In recent years, scholarly and civil society debates regarding tiger conservation in India have been sharply divided both in favor and against the efficacy of 'fortress' models of conservation that discourage subsistence-level access to resources by the local poor. Such debates have been further intensified since 2005 due to a drastic drop in the wild tiger population – presumably due to illegal poaching – and the passing of a Forest Rights Act that grants forest lands ownership rights to traditional forest-dependent communities. This article analyzes local community-forest collaboration in the Periyar Tiger Reserve in Kerala in Southern India. Periyar Tiger Reserve has been the only 'success story' out of the seven national parks where the India Eco-Development Project was implemented in 1997. The IEDP was funded by the World Bank, the Global Environmental Facility, and the Government of India to solicit the support of forest-adjacent communities in protecting wildlife habitats by offering them market-based livelihood opportunities. Information comes from ethnographic research conducted ten years after the Eco-Development Project was first implemented, and studies of the evolving nature of state-community relationships under the umbrella of a newly formed 'Government Organized Non-Governmental Organization' or GONGO. Theoretically, the article focuses the role of emotions and identity politics in shaping the worldviews of the participating community members, and not on the economic incentives of stakeholders. In doing so, I propose a more nuanced analysis of community-state relationships than is offered by polarized debates amongst conservationists and people's rights advocates in India and elsewhere. I illustrate the sense of ownership and regional pride shared by different social actors, in the context of the continuation of the fortress model of conservation.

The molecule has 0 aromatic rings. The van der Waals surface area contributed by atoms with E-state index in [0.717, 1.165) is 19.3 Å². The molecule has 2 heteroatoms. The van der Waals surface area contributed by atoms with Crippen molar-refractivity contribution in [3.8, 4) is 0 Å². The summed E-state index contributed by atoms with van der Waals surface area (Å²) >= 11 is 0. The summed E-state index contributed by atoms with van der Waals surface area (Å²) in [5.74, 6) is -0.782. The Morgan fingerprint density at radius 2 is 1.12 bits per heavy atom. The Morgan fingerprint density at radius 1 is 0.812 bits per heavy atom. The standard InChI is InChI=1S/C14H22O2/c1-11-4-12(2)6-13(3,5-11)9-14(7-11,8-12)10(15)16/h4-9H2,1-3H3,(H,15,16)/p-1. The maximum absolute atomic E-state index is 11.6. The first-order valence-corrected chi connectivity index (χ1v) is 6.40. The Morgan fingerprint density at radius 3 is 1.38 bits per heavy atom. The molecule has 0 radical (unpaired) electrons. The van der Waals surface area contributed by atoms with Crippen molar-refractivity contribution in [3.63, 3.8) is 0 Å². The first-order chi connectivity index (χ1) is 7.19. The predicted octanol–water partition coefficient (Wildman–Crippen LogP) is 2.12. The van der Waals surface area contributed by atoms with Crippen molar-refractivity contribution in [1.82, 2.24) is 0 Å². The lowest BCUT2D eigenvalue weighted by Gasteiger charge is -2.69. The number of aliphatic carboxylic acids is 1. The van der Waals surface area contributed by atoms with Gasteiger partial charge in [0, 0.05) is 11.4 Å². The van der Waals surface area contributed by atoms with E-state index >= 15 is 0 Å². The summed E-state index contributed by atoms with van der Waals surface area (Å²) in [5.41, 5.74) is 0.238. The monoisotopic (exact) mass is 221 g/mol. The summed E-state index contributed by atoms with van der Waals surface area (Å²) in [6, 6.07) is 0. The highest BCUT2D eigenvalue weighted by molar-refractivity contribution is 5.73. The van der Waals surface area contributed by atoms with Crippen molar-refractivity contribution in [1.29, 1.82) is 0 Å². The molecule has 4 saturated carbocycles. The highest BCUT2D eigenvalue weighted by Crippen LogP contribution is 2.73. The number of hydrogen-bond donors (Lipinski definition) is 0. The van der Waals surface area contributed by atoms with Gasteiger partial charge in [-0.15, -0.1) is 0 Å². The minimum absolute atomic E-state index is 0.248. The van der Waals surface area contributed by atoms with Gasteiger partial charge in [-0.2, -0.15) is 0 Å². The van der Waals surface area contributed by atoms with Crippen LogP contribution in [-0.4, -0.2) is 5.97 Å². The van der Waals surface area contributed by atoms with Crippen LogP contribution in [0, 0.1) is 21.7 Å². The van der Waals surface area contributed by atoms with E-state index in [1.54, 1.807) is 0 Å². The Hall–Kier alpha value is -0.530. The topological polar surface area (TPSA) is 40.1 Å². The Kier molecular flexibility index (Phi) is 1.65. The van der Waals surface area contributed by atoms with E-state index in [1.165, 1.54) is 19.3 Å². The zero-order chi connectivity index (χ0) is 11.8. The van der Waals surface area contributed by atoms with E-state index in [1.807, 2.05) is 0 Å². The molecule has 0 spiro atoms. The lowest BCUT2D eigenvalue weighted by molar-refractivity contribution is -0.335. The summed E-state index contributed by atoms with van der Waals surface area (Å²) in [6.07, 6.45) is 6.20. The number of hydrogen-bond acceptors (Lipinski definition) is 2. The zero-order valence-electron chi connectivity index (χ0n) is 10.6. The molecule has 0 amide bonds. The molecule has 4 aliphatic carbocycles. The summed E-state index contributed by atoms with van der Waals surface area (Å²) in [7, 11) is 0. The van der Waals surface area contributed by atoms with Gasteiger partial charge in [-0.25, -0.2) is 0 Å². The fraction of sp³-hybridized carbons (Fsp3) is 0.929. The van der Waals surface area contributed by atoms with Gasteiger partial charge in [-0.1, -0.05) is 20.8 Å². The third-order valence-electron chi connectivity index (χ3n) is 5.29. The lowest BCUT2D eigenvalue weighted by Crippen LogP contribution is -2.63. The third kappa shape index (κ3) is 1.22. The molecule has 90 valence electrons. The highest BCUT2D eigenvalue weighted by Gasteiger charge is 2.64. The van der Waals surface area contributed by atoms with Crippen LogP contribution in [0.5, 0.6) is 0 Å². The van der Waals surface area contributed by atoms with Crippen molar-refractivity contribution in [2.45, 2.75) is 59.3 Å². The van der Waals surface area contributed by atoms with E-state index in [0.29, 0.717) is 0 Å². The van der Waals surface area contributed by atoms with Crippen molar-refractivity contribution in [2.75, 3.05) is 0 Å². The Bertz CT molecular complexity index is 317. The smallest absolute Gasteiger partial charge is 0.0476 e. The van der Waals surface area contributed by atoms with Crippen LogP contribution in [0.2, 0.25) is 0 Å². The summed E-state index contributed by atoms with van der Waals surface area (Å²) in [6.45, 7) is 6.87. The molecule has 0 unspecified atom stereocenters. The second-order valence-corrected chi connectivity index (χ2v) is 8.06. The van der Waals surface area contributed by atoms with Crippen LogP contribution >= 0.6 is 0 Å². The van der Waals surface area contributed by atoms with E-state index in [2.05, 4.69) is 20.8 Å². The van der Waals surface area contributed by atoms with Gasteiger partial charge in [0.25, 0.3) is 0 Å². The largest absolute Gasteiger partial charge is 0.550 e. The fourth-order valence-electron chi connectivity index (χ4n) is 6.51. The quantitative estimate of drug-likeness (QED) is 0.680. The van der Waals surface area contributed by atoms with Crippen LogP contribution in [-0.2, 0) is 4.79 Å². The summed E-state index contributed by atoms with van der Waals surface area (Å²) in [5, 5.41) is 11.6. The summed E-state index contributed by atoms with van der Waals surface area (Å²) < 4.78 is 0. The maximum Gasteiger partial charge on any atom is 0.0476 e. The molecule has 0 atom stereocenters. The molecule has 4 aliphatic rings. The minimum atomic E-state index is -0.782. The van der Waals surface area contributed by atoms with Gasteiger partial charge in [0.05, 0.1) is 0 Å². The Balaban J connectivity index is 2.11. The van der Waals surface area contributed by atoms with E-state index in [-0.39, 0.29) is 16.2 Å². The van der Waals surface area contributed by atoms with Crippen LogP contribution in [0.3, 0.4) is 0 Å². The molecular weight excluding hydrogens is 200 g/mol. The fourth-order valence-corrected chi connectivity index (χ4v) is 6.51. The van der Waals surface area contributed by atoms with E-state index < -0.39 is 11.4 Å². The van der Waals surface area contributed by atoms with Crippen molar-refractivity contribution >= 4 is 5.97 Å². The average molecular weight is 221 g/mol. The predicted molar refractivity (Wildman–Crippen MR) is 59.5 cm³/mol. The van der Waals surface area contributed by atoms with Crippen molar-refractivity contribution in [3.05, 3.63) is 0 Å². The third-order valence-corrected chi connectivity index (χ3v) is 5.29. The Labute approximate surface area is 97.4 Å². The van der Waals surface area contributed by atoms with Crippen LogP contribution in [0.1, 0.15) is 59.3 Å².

Keywords: Biodiversity conservation, fortress conservation, eco-development, social fencing, identity politics, indigenous communities, tiger reserve, Kerala, India
How to Cite:
Chaudhuri, T., (2013) “From policing to 'social fencing': shifting moral economies of biodiversity conservation in a South Indian Tiger Reserve”, Journal of Political Ecology 20(1), 376-394. doi: https://doi.org/10.2458/v20i1.21752